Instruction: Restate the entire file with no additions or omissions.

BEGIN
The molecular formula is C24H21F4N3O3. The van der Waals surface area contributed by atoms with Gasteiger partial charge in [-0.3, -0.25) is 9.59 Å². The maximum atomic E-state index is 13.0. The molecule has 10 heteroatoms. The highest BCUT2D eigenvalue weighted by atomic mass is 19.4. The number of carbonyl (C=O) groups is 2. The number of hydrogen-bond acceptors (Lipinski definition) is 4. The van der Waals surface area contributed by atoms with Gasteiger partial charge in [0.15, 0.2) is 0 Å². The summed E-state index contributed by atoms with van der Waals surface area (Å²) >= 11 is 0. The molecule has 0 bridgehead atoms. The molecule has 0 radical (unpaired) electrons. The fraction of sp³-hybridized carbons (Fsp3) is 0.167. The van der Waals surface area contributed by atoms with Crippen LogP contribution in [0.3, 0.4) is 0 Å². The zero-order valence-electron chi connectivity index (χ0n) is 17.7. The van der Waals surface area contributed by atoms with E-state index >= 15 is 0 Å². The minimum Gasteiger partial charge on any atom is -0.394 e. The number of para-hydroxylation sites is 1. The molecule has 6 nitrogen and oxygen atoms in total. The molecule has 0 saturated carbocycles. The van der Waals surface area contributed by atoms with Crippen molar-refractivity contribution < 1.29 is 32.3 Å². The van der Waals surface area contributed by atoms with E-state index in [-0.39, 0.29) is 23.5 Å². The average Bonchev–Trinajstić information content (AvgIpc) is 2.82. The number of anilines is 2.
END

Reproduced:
The molecular formula is C24H21F4N3O3. The van der Waals surface area contributed by atoms with Gasteiger partial charge in [-0.3, -0.25) is 9.59 Å². The maximum atomic E-state index is 13.0. The molecule has 10 heteroatoms. The highest BCUT2D eigenvalue weighted by atomic mass is 19.4. The number of carbonyl (C=O) groups is 2. The number of hydrogen-bond acceptors (Lipinski definition) is 4. The van der Waals surface area contributed by atoms with Gasteiger partial charge in [0.15, 0.2) is 0 Å². The summed E-state index contributed by atoms with van der Waals surface area (Å²) >= 11 is 0. The molecule has 0 bridgehead atoms. The molecule has 0 radical (unpaired) electrons. The fraction of sp³-hybridized carbons (Fsp3) is 0.167. The van der Waals surface area contributed by atoms with Crippen LogP contribution in [0.3, 0.4) is 0 Å². The zero-order valence-electron chi connectivity index (χ0n) is 17.7. The van der Waals surface area contributed by atoms with E-state index >= 15 is 0 Å². The minimum Gasteiger partial charge on any atom is -0.394 e. The number of para-hydroxylation sites is 1. The molecule has 6 nitrogen and oxygen atoms in total. The molecule has 0 saturated carbocycles. The van der Waals surface area contributed by atoms with Crippen molar-refractivity contribution < 1.29 is 32.3 Å². The van der Waals surface area contributed by atoms with E-state index in [-0.39, 0.29) is 23.5 Å². The average Bonchev–Trinajstić information content (AvgIpc) is 2.82. The number of anilines is 2.